Mar 29, 2018
Open for Business
Larry Cooper

My last submission started out with the questions: What frustrates you? What gets under your skin as an athletic trainer? In this piece, we are going to talk about something that can be frustrating at every setting and every level: athletic training room hours.

This has become a hot topic item for discussion lately. (If you are a member of the Secondary School Athletic Trainer Facebook page, you might have noticed that this was discussed at length before and after the holiday season). However, it really shouldn’t be a big issue.

Let me start by saying that as a teacher and athletic trainer at Penn-Trafford High School in Harrison City, Pa., my schedule might not make everyone in the athletic department happy. That is ok because coaches make their team’s practice schedule, and it doesn’t always make everyone happy, either. There will always be someone who has a complaint, legitimate or not, about someone else’s schedule.

Overall, my fellow Penn-Trafford athletic trainers and I have been adamant that we will not be in the athletic training facility seven days a week. We follow the old adage: We work to live, not live to work!

That being said, keep in mind why we are in our position and have a purpose for opening your facility. The goal of the hours in your facility should be twofold: 1) Provide appropriate health care for all games, and 2) Provide rehabilitation services for all injured athletes. If we are able to be there for every practice too, that is an added bonus, but not a requirement.

Using those goals as my guidelines, during the academic year, my athletic training facility is open after school until the end of practices — normally around 6:30 or 7:00 p.m. On Saturdays, it is open 30 minutes before the first practice, which normally is around 7:30 a.m., until 12:00 p.m. If a coach elects to practice outside of this time frame, they are on their own. For the past 33 years, this schedule has served everyone well at Penn-Trafford, and very few practices have occurred without having appropriate athletic health care present.

Fall preseason and vacation days do present some challenges regarding athletic training room hours and can stretch you thin if you are the only athletic trainer on staff. Multiple athletic trainers at the school enable each person to better achieve a life-work balance — something that should be a priority for all athletics personnel.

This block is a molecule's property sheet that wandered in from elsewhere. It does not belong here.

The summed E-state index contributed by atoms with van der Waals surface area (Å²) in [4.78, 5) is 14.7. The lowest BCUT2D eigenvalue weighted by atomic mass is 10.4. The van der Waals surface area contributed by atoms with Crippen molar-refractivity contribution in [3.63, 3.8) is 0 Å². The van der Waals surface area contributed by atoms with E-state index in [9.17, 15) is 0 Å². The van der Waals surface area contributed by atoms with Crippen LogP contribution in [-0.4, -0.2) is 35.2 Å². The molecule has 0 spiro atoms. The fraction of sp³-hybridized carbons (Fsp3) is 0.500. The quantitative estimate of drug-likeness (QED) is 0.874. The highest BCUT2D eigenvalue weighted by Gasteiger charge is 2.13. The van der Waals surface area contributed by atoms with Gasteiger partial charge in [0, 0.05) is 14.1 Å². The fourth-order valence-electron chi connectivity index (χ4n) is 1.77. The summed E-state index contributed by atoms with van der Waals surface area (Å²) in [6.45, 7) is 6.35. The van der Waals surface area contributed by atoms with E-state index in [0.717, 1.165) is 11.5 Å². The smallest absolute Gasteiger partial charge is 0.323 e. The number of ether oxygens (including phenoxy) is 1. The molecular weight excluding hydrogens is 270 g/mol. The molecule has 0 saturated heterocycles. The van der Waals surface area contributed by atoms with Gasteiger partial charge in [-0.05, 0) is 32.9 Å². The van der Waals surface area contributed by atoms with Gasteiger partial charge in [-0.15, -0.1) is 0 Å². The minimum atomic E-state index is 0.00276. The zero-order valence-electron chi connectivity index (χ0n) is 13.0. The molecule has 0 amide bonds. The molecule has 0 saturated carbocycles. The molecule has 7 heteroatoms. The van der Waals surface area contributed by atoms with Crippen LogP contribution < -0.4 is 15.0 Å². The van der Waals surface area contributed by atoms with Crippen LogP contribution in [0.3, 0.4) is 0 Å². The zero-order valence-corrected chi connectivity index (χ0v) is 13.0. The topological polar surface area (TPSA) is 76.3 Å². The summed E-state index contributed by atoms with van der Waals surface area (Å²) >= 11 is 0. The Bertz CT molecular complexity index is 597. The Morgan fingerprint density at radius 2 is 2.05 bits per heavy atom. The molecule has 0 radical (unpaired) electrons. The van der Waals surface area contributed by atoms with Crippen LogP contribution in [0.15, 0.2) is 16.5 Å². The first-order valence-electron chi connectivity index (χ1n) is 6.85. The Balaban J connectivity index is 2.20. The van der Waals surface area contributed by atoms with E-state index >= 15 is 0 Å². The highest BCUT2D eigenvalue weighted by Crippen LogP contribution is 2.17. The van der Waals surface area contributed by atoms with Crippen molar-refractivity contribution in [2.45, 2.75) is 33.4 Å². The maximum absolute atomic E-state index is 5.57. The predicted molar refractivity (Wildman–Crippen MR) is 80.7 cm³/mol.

During the first week of fall preseason at Penn-Trafford, our athletic training facility is normally open from 6:30 a.m. until 8:30 p.m. Fortunately, this schedule is only for that first week. Holidays, specifically Christmas, Easter break, or spring vacation, we are in the facility from 7:30 a.m. until 12:00 p.m. It is our opinion that all teams can get their practices completed during this time frame.

As I stated earlier, coaches can elect to not practice during this time. If that happens, they know that they are responsible for the well-being of their student-athletes. All coaches in Pennsylvania are required to have first aid and CPR training, as well as sudden cardiac arrest and concussion education once every 12 months. I am confident that our Penn-Trafford coaches have basic skills and knowledge and are very aware of our emergency action plan. As athletic trainers, we have to remember that coaches are also adults, usually teachers who are responsible on a daily basis for communication, classroom management, and student safety. For them, athletics is just an extension of the classroom.

Overall, my fellow Penn-Trafford athletic trainers and I have been adamant that we will not be in the athletic training facility seven days a week. We follow the old adage: I work to live, not live to work! This has to be a consideration for all athletic trainers. If not, and we are unhappy with our schedules, we only have ourselves to blame. It is no wonder that our profession is seeing a high turnover, increased burnout, and mass exodus. In what other health care profession can you just walk in at any point during the day and expect to get treatment, rehabilitation, and protective taping? All other health care providers have established hours and appointments. Should we start doing the same? Will that help elevate the respect of our profession? Will it increase our level of importance within the athletic world? Will it increase our value? These are all questions that you need to ask yourself.

When setting your athletic training room hours, be true to your institution, your teams, your student-athletes, but most importantly, to yourself. You know your schedule and the needs of your family or loved ones. Take time to take care of them and remember to include yourself.

Image by ucniss.

Larry Cooper, MS, LAT, ATC, is Head Athletic Trainer at Penn-Trafford High School in Harrison City, Pa., where he also teaches health, physical education, and sports medicine classes. Since 2012, he has served as Chair of the NATA Secondary School Athletic Trainers' Committee. Winner of a 2016 NATA Most Distinguished Athletic Trainer Award, 2015 T&C Most Valuable Athletic Trainer Award, and 2014 NATA Athletic Training Service Award, he was inducted into the Pennsylvania Athletic Trainers' Society Hall of Fame in 2014. Cooper can be reached at: [email protected]

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